Researchers in the Netherlands showed how methane from manure storage could be successfully oxidised in soil by methanotrophic bacteria but so far it hasn’t been explored commercially. Similarly the use of anaerobic digesters to help capture methane and convert it to energy has potential but it is not currently commonplace on farms.
Is eating locally raised meat & dairy better than imported plants?
Contrary to our expectation emissions from transportation is on average only 11% of the carbon footprint of a food item, and so buying local won’t trump low-emissions when comparing food types. It’s worth noting that transport emissions increase when food is flown or trucked rather than shipped or sent by rail. So as counterintuitive as it sounds, eating food that’s been shipped from very far away could actually have lower carbon emissions than food that travels by road from the UK or Europe.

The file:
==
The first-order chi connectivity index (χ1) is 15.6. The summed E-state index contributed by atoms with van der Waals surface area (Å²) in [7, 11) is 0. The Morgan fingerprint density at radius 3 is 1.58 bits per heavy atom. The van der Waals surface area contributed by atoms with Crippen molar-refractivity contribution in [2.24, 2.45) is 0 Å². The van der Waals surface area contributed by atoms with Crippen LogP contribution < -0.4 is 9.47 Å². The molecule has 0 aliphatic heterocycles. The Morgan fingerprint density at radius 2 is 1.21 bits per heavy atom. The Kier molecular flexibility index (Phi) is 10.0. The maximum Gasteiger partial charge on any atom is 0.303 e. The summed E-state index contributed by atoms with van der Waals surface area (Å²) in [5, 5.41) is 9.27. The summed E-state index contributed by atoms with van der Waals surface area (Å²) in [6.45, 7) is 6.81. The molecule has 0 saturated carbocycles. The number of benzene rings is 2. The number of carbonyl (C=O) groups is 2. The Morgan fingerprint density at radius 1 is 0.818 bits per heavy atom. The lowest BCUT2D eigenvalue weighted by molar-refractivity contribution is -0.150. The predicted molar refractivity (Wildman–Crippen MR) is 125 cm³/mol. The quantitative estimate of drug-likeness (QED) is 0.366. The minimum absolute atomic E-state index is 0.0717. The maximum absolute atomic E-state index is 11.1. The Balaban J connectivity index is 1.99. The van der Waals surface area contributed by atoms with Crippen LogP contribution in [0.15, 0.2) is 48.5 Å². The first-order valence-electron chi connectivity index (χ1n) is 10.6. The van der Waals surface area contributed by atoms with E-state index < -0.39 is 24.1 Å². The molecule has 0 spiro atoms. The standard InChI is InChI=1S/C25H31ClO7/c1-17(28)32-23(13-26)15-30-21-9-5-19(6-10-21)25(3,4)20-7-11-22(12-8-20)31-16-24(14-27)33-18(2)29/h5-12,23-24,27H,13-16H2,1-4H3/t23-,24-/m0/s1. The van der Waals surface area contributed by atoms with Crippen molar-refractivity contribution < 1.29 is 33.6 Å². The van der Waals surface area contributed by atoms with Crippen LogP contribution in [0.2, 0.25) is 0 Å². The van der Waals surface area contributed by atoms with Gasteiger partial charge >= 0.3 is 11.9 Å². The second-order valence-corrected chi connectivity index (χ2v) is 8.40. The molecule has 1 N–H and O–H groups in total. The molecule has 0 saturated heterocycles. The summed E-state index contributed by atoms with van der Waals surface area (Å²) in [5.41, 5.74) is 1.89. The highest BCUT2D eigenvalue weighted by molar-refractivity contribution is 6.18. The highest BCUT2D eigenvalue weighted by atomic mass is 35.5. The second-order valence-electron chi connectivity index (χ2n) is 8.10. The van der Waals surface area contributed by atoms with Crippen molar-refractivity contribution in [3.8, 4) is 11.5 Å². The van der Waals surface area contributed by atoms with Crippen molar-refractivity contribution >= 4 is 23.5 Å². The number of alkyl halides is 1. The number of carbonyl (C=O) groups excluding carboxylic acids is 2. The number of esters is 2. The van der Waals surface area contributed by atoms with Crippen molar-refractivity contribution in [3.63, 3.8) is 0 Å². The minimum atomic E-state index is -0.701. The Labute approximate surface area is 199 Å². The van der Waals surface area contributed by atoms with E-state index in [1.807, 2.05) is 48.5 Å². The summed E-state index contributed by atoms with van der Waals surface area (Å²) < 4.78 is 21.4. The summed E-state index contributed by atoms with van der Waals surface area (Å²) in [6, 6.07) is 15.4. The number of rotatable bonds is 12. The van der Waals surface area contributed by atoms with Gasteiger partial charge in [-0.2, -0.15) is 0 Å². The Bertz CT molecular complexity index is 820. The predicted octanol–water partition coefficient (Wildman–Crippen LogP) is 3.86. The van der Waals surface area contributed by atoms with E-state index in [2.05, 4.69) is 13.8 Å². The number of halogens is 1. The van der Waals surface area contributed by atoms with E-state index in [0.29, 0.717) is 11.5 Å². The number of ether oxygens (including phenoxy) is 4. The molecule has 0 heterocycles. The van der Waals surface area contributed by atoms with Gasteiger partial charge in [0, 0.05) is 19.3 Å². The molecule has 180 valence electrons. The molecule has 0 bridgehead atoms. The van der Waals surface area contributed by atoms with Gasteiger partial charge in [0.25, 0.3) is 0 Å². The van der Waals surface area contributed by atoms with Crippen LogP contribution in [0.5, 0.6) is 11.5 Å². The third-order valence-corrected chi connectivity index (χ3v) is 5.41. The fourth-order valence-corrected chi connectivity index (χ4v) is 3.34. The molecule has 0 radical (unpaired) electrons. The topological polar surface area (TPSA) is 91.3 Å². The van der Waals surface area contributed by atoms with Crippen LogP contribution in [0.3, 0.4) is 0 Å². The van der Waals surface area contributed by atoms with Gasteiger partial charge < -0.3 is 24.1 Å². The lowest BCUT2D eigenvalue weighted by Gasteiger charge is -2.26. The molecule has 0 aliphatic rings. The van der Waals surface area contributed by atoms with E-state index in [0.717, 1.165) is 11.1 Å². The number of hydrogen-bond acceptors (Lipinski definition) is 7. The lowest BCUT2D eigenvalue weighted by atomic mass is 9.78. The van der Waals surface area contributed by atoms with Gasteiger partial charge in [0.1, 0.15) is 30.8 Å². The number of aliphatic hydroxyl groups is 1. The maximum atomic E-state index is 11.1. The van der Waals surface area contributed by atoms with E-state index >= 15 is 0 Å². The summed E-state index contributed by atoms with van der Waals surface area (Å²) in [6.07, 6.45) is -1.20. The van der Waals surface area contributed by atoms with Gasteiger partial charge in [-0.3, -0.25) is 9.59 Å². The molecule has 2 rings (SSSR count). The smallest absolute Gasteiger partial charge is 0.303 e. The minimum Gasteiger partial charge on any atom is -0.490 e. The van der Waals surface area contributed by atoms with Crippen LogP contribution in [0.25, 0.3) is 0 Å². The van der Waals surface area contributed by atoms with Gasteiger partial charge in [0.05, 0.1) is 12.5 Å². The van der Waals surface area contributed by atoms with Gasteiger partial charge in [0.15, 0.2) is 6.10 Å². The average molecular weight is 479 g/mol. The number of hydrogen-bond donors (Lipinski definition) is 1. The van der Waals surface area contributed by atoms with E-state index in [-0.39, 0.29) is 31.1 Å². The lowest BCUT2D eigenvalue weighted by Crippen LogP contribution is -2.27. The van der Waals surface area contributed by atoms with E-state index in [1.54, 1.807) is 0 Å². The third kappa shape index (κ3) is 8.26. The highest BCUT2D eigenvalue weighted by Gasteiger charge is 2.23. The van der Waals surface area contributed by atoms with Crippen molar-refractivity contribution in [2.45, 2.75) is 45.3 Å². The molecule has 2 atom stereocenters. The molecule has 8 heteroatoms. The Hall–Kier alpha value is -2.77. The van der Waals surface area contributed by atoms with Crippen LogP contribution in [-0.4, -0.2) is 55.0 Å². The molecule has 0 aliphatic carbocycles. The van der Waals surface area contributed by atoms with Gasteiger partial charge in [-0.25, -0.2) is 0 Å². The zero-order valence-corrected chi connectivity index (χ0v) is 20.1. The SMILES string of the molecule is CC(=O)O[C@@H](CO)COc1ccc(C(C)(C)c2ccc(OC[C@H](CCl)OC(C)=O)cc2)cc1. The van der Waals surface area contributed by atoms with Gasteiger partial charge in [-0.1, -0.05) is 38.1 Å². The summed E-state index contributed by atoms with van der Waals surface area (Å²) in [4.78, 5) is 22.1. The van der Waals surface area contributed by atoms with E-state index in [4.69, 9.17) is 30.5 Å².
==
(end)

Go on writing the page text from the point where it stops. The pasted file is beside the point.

In aglobal study looking at imported plant-based milk versus locally sourced dairy milk, the authors concluded that even allowing for packaging and emissions from transportation, plant-based milk still have lower footprints than locally sourced dairy based milk.
Is low-carbon meat better than imported plants?
In terms of eating local meat versus imported plants this article does a very good job of outlining why eating plants is nearly always better than eating low-emission meat
But it’s worth noting that there are some exceptions. The highest-emitting tofu (3.5 kgCO2eq) puts more carbon into the atmosphere than the lowest-emitting chicken (2.4 kgCO2eq) and high-emissions nuts (2.4 kgCO2eq) can have a carbon footprint on a par with low-emission chicken.
But in general plant based foods are generally lower in emissions than meat and dairy and when it comes to beef that difference is substantial.
It’s worth noting that low-emission meat typically means higher-density and younger slaughter ages. Because of the additional land use involved in raising free-range and organic chicken, meat from these sources will have a higher carbon footprint than intensively raised chicken so organically or free range raised meat wouldn’t be classed as low-emission.